This looks so much like Earth. I see gravels like these in Duluth’s abundant creeks and rivers. Scientists are calling it the first evidence of streambed gravels on Mars. A fracture in an outcrop called “Link” shows rounded pieces of gravel eroding from a layer of white rock. Called a sedimentary conglomerate, the outcrop was formed by the deposition of water and is composed of many smaller rounded rocks cemented together. Water transport is the only process capable of making rounded gravels like these.
The name “Link” is derived from a rock formation in Canada’s Northwest Territories, where there’s also a lake with the same name. “Hottah”, named after another lake in the Northwest Territories, also bares similar sedimentary rocks.
“The shapes tell you they were transported and the sizes tell you they couldn’t be transported by wind. They were transported by water flow,” said Curiosity science co-investigator Rebecca Williams of the Planetary Science Institute in Tucson, Ariz.
OK, we all know by now that Mars once had flowing water, but there’s nothing like seeing the evidence come in piece by piece. We’re on a collective hunt that one day may take us to some steamy hot spring or even a river coursing through a deep underground cave.
“From the size of gravels it carried, we can interpret the water was moving about 3 feet per second, with a depth somewhere between ankle and hip deep,” said Curiosity science co-investigator William Dietrich of the University of California, Berkeley.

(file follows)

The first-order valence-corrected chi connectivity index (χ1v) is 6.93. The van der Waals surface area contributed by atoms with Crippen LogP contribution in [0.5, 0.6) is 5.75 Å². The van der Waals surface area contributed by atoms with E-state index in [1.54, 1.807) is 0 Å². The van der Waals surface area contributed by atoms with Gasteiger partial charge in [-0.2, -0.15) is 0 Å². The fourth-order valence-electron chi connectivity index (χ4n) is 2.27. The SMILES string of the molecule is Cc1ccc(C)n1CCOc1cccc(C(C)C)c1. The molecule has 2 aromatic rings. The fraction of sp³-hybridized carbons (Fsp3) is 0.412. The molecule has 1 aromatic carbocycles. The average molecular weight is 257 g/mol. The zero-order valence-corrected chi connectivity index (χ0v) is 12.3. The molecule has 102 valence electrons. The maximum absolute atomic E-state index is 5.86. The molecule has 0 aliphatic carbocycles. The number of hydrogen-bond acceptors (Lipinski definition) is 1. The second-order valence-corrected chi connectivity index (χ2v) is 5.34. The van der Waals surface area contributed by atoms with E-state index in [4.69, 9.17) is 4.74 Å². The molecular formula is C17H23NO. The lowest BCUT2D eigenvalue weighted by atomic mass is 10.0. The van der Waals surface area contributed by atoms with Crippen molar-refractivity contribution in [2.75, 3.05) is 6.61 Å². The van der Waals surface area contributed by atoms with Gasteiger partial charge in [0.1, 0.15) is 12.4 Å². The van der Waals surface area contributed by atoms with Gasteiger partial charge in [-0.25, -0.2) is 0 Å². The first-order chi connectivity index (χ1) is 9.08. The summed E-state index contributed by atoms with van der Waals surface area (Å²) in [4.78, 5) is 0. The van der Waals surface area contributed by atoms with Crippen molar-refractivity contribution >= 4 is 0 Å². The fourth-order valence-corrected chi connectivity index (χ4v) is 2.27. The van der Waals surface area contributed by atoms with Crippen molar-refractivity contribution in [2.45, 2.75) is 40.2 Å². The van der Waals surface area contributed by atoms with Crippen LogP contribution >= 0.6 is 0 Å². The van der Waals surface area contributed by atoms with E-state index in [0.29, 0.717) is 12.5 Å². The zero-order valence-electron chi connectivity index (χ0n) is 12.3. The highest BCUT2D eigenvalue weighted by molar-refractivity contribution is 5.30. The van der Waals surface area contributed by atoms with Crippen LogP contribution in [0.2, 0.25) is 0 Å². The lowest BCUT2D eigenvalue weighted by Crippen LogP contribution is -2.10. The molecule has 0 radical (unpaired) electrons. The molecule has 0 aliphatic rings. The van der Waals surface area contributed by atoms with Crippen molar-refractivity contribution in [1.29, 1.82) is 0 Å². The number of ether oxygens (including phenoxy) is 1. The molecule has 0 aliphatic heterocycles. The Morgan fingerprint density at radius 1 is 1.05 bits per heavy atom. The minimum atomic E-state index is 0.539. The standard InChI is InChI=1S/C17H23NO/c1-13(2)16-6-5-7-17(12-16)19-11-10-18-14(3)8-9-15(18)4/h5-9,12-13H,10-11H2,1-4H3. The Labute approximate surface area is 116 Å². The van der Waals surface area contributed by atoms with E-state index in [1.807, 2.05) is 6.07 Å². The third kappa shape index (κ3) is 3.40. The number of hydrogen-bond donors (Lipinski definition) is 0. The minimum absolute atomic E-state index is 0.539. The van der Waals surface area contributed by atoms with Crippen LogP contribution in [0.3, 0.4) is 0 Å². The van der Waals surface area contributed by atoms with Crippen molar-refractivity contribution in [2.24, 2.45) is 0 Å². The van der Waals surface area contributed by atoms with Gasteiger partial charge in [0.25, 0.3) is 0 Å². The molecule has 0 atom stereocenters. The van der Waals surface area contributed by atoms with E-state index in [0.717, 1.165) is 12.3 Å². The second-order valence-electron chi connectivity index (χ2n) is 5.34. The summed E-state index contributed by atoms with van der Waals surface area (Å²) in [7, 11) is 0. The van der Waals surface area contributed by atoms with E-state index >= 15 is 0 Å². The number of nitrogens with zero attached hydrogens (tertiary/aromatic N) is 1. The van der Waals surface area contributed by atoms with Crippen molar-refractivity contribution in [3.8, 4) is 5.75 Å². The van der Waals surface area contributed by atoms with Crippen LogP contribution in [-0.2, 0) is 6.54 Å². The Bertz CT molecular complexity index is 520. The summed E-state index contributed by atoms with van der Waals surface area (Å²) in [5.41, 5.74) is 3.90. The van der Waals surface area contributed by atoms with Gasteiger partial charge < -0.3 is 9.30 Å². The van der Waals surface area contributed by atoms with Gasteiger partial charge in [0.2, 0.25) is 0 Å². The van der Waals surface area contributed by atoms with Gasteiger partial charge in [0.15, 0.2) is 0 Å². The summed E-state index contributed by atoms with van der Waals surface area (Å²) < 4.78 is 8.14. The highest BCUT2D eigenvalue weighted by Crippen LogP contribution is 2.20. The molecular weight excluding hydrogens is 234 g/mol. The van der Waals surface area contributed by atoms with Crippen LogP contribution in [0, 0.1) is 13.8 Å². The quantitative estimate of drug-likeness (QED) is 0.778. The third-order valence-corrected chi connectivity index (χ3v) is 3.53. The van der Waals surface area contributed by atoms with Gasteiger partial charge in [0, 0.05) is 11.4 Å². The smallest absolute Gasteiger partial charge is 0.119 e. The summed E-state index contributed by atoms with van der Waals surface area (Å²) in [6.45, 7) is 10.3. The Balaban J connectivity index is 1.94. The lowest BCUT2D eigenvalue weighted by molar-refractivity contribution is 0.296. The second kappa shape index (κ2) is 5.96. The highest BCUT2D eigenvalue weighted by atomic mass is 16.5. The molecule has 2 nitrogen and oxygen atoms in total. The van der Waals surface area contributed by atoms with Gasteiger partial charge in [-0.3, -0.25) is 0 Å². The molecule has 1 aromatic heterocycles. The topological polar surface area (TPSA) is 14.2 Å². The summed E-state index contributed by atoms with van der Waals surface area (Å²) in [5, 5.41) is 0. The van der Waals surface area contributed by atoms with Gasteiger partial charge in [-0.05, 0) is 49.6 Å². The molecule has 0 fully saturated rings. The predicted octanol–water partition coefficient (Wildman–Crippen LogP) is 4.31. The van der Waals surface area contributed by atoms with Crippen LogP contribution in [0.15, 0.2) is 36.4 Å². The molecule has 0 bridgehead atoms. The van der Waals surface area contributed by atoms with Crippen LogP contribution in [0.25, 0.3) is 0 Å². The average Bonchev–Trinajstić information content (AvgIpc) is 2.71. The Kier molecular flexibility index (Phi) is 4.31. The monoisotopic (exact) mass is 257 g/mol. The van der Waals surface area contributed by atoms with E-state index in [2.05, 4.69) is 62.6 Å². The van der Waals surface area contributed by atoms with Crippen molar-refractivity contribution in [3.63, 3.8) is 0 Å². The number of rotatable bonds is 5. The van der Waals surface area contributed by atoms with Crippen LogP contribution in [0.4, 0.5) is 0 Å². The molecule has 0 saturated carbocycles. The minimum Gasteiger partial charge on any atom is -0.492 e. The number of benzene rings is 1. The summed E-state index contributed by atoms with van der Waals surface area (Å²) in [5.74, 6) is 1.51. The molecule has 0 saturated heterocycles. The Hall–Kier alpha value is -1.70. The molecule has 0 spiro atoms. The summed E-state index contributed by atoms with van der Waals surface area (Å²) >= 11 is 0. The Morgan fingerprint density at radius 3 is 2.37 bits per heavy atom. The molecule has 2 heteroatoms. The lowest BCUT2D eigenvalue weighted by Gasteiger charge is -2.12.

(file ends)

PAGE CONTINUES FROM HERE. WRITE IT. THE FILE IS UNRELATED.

That sounds even more like a typical small stream or creek on Earth, making visualization of this ancient Martian waterway that much easier. The slabs of busted rock are tilted layers of ancient streambed that remind me a lot of a more recent concrete parking lot I watched an excavator dig up recently.
The rounded shapes indicate a lengthy transport from further up Gale Crater’s rim, most likely from where the larger channel called Peace Vallis (above) feeds into the alluvial fan. Curiosity is poised along the edge of that fan as it ambles toward Glenelg, an area where three terrains of scientific interest converge: light-colored bedrock, a region rich in small craters and pebbly ground similar to where Curiosity touched down. Read more details of the discovery HERE.